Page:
The game is still eleven days away, but I think it's time to start looking at the Virginia Tech Hokies and thinking about how they'll match up with the Mighty Card. With a quarterback that looks a lot like a better version of Oregon's Darron Thomas and a trio of running backs headed to the NFL, the offense looks scary. When you add a top-flight defense with one of the best secondaries in the nation, it's clear that the Cardinal will have their work cut out for them in the Orange Bowl. With all this in mind, I reached out to two different writers who follow the Hokies closely and asked them a few questions about their team. Next up is Justin Cocchiola of ACCRivals.com. You can check out my answers to Justin's questions over there also. Enjoy...
ACC Rivals.com: Well, first off, it has nothing to do with a turkey, although it does resemble one (and a gobbling noise is often played in Lane Stadium during games). The creation of the word "Hokie" also led to the color combination at Virginia Tech. The university was founded in 1872 and decided to change it's name to Virginia Agricultural and Mechanical College and Polytechnic Institute in 1896, with VPI serving as the shortened nickname. A competition was held to write a new cheer for the school, and O.M. Stull, who won the contest, used the word "Hoki" three times in the first line. They then changed the colors from black and gray to Chicago maroon and burnt orange, because no other university used that color combination in the nation. "Hoki" later added an "e" to the word, but Virginia Tech had been known as the "Gobblers" up until the 1970's. That is until head coach Bill Dooley came to town and learned that "Gobblers" originated because of how the team ate their food. He went for an image change and began using the word Hokie. It began picking up steam, and Virginia Tech changed their mascot in 1982, but it wasn't until 1987 that today's mascot, the Hokie Bird, took form. And that's how Virginia Tech became the Hokies, and that's why it resembles a turkey.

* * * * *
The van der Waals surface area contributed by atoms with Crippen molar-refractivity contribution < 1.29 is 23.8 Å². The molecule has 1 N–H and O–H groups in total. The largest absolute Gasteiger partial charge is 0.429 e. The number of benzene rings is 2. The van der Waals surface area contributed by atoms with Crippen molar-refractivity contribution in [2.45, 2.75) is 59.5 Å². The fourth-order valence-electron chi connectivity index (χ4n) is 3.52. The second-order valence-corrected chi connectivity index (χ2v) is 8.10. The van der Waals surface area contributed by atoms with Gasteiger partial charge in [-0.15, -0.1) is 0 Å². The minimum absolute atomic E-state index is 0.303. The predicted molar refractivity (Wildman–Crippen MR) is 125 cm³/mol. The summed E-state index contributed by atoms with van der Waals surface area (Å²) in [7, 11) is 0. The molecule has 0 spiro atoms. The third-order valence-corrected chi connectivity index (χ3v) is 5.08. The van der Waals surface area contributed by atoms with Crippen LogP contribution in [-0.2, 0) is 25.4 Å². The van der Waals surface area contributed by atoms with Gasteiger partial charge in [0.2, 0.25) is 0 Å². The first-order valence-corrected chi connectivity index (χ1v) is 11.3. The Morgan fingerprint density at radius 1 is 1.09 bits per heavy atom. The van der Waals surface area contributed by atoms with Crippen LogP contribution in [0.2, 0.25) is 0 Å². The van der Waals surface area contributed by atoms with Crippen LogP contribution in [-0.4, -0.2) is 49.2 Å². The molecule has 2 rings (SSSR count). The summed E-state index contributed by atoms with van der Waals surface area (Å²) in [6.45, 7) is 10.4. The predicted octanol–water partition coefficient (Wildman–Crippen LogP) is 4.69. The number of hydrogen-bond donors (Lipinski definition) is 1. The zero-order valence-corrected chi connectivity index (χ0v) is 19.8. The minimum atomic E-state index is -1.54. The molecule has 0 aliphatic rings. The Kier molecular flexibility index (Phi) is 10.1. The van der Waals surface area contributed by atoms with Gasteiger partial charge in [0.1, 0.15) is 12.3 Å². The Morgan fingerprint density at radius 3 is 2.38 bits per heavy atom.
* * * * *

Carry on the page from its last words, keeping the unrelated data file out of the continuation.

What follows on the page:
ACC Rivals.com: Taylor is the most dangerous when he's got time in the pocket. It seems obvious, but if Taylor is given time to search for receivers down field or run with the ball, it's almost guranteed he's going to get a first down. When you think a play is dead, Taylor will extend it and make something happen. What separates Taylor from past seasons is his ability to throw the ball. He's among the nation's best in passing efficiency and it's because of his ability to extend plays with his legs, but he finishes a lot of those plays with his arm. Even when you think you have him wrapped up, he can scramble out of the pocket and reach the open field, which is where it's really difficult for linebackers to stop him.
ACC Rivals.com: Williams is 100% right now. When he went down with a hamstring injury the coaches were very cautious about his return because there is so much depth in their backfield. When he returned, Billy Hite and Bryan Stinespring had decided on a rotation, and they stuck with it for the rest of the season. It was hard to always agree with their rotation because it would take a hot runner off the field after each drive. Running back management was understandably difficult this season for Virginia Tech, but somewhat disappointing at times. As far as Williams being the feature back in 2011, he will be if he returns, but many doubt that's going to happen. It's unfortuante because he is one of the greatest talents Virginia Tech has ever seen, and this season was cut short, but he's still considered to be among the top running back prospects in the nation. ESPN Scouts Inc. Analyst Todd McShay was saying that he expects Williams to go late first round, early second round at the latest in the NFL Draft, and if Williams has a good showing in the Orange Bowl then it will likely be his final game for the Hokies.